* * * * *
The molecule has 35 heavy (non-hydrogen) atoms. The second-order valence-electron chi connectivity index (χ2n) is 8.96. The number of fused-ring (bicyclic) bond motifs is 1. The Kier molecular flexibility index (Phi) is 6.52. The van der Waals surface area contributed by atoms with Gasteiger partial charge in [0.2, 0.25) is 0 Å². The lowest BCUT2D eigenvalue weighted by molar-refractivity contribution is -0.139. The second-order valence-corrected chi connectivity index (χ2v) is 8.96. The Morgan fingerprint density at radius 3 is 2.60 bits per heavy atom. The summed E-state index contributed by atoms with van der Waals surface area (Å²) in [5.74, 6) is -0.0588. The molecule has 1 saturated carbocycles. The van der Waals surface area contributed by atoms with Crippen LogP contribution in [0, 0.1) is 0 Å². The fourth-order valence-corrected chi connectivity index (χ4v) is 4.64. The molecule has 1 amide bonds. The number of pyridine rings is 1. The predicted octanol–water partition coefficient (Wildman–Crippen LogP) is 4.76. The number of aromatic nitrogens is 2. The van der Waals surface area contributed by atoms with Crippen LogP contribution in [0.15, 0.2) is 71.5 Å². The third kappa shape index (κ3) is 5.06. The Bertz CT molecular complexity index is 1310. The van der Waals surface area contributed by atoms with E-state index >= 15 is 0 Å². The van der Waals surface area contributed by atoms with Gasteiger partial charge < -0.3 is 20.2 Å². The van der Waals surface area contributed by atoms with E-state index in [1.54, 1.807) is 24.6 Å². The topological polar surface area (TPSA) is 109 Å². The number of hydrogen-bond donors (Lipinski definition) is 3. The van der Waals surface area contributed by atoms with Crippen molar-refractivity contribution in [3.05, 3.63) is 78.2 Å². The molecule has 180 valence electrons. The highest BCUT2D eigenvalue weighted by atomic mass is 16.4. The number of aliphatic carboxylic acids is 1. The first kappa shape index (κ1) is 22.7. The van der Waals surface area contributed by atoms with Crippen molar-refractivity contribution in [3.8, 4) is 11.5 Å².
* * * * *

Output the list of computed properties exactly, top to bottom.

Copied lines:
The molecule has 35 heavy (non-hydrogen) atoms. The second-order valence-electron chi connectivity index (χ2n) is 8.96. The number of fused-ring (bicyclic) bond motifs is 1. The Kier molecular flexibility index (Phi) is 6.52. The van der Waals surface area contributed by atoms with Gasteiger partial charge in [0.2, 0.25) is 0 Å². The lowest BCUT2D eigenvalue weighted by molar-refractivity contribution is -0.139. The second-order valence-corrected chi connectivity index (χ2v) is 8.96. The Morgan fingerprint density at radius 3 is 2.60 bits per heavy atom. The summed E-state index contributed by atoms with van der Waals surface area (Å²) in [5.74, 6) is -0.0588. The molecule has 1 saturated carbocycles. The van der Waals surface area contributed by atoms with Crippen LogP contribution in [0, 0.1) is 0 Å². The fourth-order valence-corrected chi connectivity index (χ4v) is 4.64. The molecule has 1 amide bonds. The number of pyridine rings is 1. The predicted octanol–water partition coefficient (Wildman–Crippen LogP) is 4.76. The number of aromatic nitrogens is 2. The van der Waals surface area contributed by atoms with Crippen LogP contribution in [0.15, 0.2) is 71.5 Å². The third kappa shape index (κ3) is 5.06. The Bertz CT molecular complexity index is 1310. The van der Waals surface area contributed by atoms with E-state index >= 15 is 0 Å². The van der Waals surface area contributed by atoms with Gasteiger partial charge < -0.3 is 20.2 Å². The van der Waals surface area contributed by atoms with E-state index in [1.54, 1.807) is 24.6 Å². The topological polar surface area (TPSA) is 109 Å². The number of hydrogen-bond donors (Lipinski definition) is 3. The van der Waals surface area contributed by atoms with Crippen molar-refractivity contribution in [3.05, 3.63) is 78.2 Å². The molecule has 180 valence electrons. The highest BCUT2D eigenvalue weighted by atomic mass is 16.4. The number of aliphatic carboxylic acids is 1. The first kappa shape index (κ1) is 22.7. The van der Waals surface area contributed by atoms with Crippen molar-refractivity contribution in [3.8, 4) is 11.5 Å².